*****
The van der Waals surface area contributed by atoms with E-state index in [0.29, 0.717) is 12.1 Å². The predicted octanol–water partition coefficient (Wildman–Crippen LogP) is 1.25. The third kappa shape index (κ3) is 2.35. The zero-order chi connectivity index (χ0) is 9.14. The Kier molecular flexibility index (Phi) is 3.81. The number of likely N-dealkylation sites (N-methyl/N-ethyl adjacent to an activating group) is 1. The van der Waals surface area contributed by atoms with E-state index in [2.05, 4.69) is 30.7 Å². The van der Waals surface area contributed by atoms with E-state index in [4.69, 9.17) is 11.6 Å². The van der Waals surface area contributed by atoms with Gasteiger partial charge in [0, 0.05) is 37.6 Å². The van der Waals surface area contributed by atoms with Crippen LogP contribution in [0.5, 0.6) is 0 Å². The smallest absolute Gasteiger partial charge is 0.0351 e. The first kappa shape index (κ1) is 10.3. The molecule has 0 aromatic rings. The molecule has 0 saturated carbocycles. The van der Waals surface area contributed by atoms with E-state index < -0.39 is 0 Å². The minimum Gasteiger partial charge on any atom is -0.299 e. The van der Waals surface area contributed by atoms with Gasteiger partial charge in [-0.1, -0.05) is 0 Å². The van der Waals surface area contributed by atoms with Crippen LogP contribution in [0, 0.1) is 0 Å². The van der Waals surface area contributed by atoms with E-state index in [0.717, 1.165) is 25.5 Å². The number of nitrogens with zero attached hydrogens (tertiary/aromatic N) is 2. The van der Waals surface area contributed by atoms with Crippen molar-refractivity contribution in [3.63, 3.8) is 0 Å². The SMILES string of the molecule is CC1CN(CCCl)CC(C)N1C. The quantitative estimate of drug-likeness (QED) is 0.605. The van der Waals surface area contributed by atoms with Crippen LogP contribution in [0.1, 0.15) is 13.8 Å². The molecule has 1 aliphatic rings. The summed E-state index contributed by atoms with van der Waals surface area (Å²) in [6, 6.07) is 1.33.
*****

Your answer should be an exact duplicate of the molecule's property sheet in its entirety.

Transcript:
The van der Waals surface area contributed by atoms with E-state index in [0.29, 0.717) is 12.1 Å². The predicted octanol–water partition coefficient (Wildman–Crippen LogP) is 1.25. The third kappa shape index (κ3) is 2.35. The zero-order chi connectivity index (χ0) is 9.14. The Kier molecular flexibility index (Phi) is 3.81. The number of likely N-dealkylation sites (N-methyl/N-ethyl adjacent to an activating group) is 1. The van der Waals surface area contributed by atoms with E-state index in [2.05, 4.69) is 30.7 Å². The van der Waals surface area contributed by atoms with E-state index in [4.69, 9.17) is 11.6 Å². The van der Waals surface area contributed by atoms with Gasteiger partial charge in [0, 0.05) is 37.6 Å². The van der Waals surface area contributed by atoms with Crippen LogP contribution in [0.5, 0.6) is 0 Å². The smallest absolute Gasteiger partial charge is 0.0351 e. The first kappa shape index (κ1) is 10.3. The molecule has 0 aromatic rings. The molecule has 0 saturated carbocycles. The van der Waals surface area contributed by atoms with E-state index < -0.39 is 0 Å². The minimum Gasteiger partial charge on any atom is -0.299 e. The van der Waals surface area contributed by atoms with Gasteiger partial charge in [-0.1, -0.05) is 0 Å². The van der Waals surface area contributed by atoms with Crippen LogP contribution in [0, 0.1) is 0 Å². The van der Waals surface area contributed by atoms with E-state index in [0.717, 1.165) is 25.5 Å². The number of nitrogens with zero attached hydrogens (tertiary/aromatic N) is 2. The van der Waals surface area contributed by atoms with Crippen molar-refractivity contribution in [3.63, 3.8) is 0 Å². The SMILES string of the molecule is CC1CN(CCCl)CC(C)N1C. The quantitative estimate of drug-likeness (QED) is 0.605. The van der Waals surface area contributed by atoms with Crippen LogP contribution in [0.1, 0.15) is 13.8 Å². The molecule has 1 aliphatic rings. The summed E-state index contributed by atoms with van der Waals surface area (Å²) in [6, 6.07) is 1.33.